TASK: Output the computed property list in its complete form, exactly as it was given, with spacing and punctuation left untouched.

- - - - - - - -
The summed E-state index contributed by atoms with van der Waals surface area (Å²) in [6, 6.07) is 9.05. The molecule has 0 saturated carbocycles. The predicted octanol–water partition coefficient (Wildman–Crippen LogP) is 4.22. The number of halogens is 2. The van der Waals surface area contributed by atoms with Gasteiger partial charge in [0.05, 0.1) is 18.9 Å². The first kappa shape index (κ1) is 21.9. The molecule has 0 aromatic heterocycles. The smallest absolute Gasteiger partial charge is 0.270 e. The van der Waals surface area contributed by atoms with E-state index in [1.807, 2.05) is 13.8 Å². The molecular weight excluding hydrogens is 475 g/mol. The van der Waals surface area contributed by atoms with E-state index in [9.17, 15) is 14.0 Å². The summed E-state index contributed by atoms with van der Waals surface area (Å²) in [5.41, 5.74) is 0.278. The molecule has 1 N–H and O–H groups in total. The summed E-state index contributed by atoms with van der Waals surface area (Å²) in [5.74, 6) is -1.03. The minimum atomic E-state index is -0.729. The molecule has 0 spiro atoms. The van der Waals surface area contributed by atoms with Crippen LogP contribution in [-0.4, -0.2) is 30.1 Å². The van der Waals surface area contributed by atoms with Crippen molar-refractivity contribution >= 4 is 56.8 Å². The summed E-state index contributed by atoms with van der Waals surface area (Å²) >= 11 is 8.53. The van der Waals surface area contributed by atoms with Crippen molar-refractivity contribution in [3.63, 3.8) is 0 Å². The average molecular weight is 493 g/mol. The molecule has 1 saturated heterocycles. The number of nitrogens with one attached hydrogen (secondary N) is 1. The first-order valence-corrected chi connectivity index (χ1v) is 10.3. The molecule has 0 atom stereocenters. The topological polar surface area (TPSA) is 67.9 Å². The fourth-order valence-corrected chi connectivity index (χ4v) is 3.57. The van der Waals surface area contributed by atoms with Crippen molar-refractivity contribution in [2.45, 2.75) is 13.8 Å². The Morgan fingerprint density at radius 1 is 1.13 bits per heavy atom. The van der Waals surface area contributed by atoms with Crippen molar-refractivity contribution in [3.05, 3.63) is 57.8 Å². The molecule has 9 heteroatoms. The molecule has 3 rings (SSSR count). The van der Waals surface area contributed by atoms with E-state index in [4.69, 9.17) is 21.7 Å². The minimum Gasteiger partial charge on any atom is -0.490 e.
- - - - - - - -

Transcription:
The summed E-state index contributed by atoms with van der Waals surface area (Å²) in [6, 6.07) is 9.05. The molecule has 0 saturated carbocycles. The predicted octanol–water partition coefficient (Wildman–Crippen LogP) is 4.22. The number of halogens is 2. The van der Waals surface area contributed by atoms with Gasteiger partial charge in [0.05, 0.1) is 18.9 Å². The first kappa shape index (κ1) is 21.9. The molecule has 0 aromatic heterocycles. The smallest absolute Gasteiger partial charge is 0.270 e. The van der Waals surface area contributed by atoms with E-state index in [1.807, 2.05) is 13.8 Å². The molecular weight excluding hydrogens is 475 g/mol. The van der Waals surface area contributed by atoms with E-state index in [9.17, 15) is 14.0 Å². The summed E-state index contributed by atoms with van der Waals surface area (Å²) in [5.41, 5.74) is 0.278. The molecule has 1 N–H and O–H groups in total. The summed E-state index contributed by atoms with van der Waals surface area (Å²) in [5.74, 6) is -1.03. The minimum atomic E-state index is -0.729. The molecule has 0 spiro atoms. The van der Waals surface area contributed by atoms with Crippen LogP contribution in [-0.4, -0.2) is 30.1 Å². The van der Waals surface area contributed by atoms with Crippen molar-refractivity contribution >= 4 is 56.8 Å². The summed E-state index contributed by atoms with van der Waals surface area (Å²) >= 11 is 8.53. The van der Waals surface area contributed by atoms with Crippen molar-refractivity contribution in [3.63, 3.8) is 0 Å². The average molecular weight is 493 g/mol. The molecule has 1 saturated heterocycles. The number of nitrogens with one attached hydrogen (secondary N) is 1. The first-order valence-corrected chi connectivity index (χ1v) is 10.3. The molecule has 0 atom stereocenters. The topological polar surface area (TPSA) is 67.9 Å². The fourth-order valence-corrected chi connectivity index (χ4v) is 3.57. The van der Waals surface area contributed by atoms with Crippen molar-refractivity contribution in [2.45, 2.75) is 13.8 Å². The Morgan fingerprint density at radius 1 is 1.13 bits per heavy atom. The van der Waals surface area contributed by atoms with Crippen molar-refractivity contribution in [3.05, 3.63) is 57.8 Å². The molecule has 9 heteroatoms. The molecule has 3 rings (SSSR count). The van der Waals surface area contributed by atoms with E-state index in [4.69, 9.17) is 21.7 Å². The minimum Gasteiger partial charge on any atom is -0.490 e.